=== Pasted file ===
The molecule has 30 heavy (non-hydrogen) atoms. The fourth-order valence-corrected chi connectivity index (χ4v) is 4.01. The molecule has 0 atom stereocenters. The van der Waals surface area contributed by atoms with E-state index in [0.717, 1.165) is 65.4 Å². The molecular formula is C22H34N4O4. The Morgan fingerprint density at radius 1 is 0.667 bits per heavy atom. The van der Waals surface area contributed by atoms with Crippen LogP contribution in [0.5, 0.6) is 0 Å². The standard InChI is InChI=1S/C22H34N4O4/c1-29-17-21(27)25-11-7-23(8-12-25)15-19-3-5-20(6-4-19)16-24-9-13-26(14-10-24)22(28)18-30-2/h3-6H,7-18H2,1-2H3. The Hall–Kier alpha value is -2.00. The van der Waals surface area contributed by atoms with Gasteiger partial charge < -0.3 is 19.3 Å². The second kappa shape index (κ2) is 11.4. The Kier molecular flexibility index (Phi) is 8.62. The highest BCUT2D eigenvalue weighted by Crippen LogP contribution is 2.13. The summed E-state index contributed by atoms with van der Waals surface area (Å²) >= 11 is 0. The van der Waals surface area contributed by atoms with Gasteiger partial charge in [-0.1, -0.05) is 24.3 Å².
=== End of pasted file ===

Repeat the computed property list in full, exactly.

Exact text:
The molecule has 30 heavy (non-hydrogen) atoms. The fourth-order valence-corrected chi connectivity index (χ4v) is 4.01. The molecule has 0 atom stereocenters. The van der Waals surface area contributed by atoms with E-state index in [0.717, 1.165) is 65.4 Å². The molecular formula is C22H34N4O4. The Morgan fingerprint density at radius 1 is 0.667 bits per heavy atom. The van der Waals surface area contributed by atoms with Crippen LogP contribution in [0.5, 0.6) is 0 Å². The standard InChI is InChI=1S/C22H34N4O4/c1-29-17-21(27)25-11-7-23(8-12-25)15-19-3-5-20(6-4-19)16-24-9-13-26(14-10-24)22(28)18-30-2/h3-6H,7-18H2,1-2H3. The Hall–Kier alpha value is -2.00. The van der Waals surface area contributed by atoms with Gasteiger partial charge < -0.3 is 19.3 Å². The second kappa shape index (κ2) is 11.4. The Kier molecular flexibility index (Phi) is 8.62. The highest BCUT2D eigenvalue weighted by Crippen LogP contribution is 2.13. The summed E-state index contributed by atoms with van der Waals surface area (Å²) >= 11 is 0. The van der Waals surface area contributed by atoms with Gasteiger partial charge in [-0.1, -0.05) is 24.3 Å².